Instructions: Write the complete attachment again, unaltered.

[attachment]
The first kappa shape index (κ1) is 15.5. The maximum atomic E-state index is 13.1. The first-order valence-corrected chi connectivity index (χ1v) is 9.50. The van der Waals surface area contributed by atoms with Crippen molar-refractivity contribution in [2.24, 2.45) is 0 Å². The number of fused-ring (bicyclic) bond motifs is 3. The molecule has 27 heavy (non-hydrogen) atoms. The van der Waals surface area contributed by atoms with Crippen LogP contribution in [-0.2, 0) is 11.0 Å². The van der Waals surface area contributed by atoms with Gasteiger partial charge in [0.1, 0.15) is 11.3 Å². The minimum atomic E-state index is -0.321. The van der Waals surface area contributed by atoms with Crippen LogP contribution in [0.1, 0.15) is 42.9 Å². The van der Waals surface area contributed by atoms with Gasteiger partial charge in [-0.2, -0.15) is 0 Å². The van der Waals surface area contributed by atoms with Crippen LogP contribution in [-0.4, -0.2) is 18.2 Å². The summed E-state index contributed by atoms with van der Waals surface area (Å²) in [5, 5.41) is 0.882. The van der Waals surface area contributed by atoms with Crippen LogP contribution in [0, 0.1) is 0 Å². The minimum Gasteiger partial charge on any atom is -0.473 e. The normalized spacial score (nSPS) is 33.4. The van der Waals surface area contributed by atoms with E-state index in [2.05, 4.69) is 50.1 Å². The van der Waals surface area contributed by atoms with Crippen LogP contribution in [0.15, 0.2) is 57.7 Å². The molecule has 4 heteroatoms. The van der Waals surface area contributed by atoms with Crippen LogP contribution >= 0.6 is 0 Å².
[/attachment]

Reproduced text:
The first kappa shape index (κ1) is 15.5. The maximum atomic E-state index is 13.1. The first-order valence-corrected chi connectivity index (χ1v) is 9.50. The van der Waals surface area contributed by atoms with Crippen molar-refractivity contribution in [2.24, 2.45) is 0 Å². The number of fused-ring (bicyclic) bond motifs is 3. The molecule has 27 heavy (non-hydrogen) atoms. The van der Waals surface area contributed by atoms with Crippen LogP contribution in [-0.2, 0) is 11.0 Å². The van der Waals surface area contributed by atoms with Gasteiger partial charge in [0.1, 0.15) is 11.3 Å². The minimum atomic E-state index is -0.321. The van der Waals surface area contributed by atoms with Crippen LogP contribution in [0.1, 0.15) is 42.9 Å². The van der Waals surface area contributed by atoms with Gasteiger partial charge in [-0.2, -0.15) is 0 Å². The van der Waals surface area contributed by atoms with Crippen LogP contribution in [-0.4, -0.2) is 18.2 Å². The summed E-state index contributed by atoms with van der Waals surface area (Å²) in [5, 5.41) is 0.882. The van der Waals surface area contributed by atoms with Crippen LogP contribution in [0, 0.1) is 0 Å². The minimum Gasteiger partial charge on any atom is -0.473 e. The normalized spacial score (nSPS) is 33.4. The van der Waals surface area contributed by atoms with E-state index in [2.05, 4.69) is 50.1 Å². The van der Waals surface area contributed by atoms with Crippen LogP contribution in [0.15, 0.2) is 57.7 Å². The molecule has 4 heteroatoms. The van der Waals surface area contributed by atoms with Crippen LogP contribution >= 0.6 is 0 Å².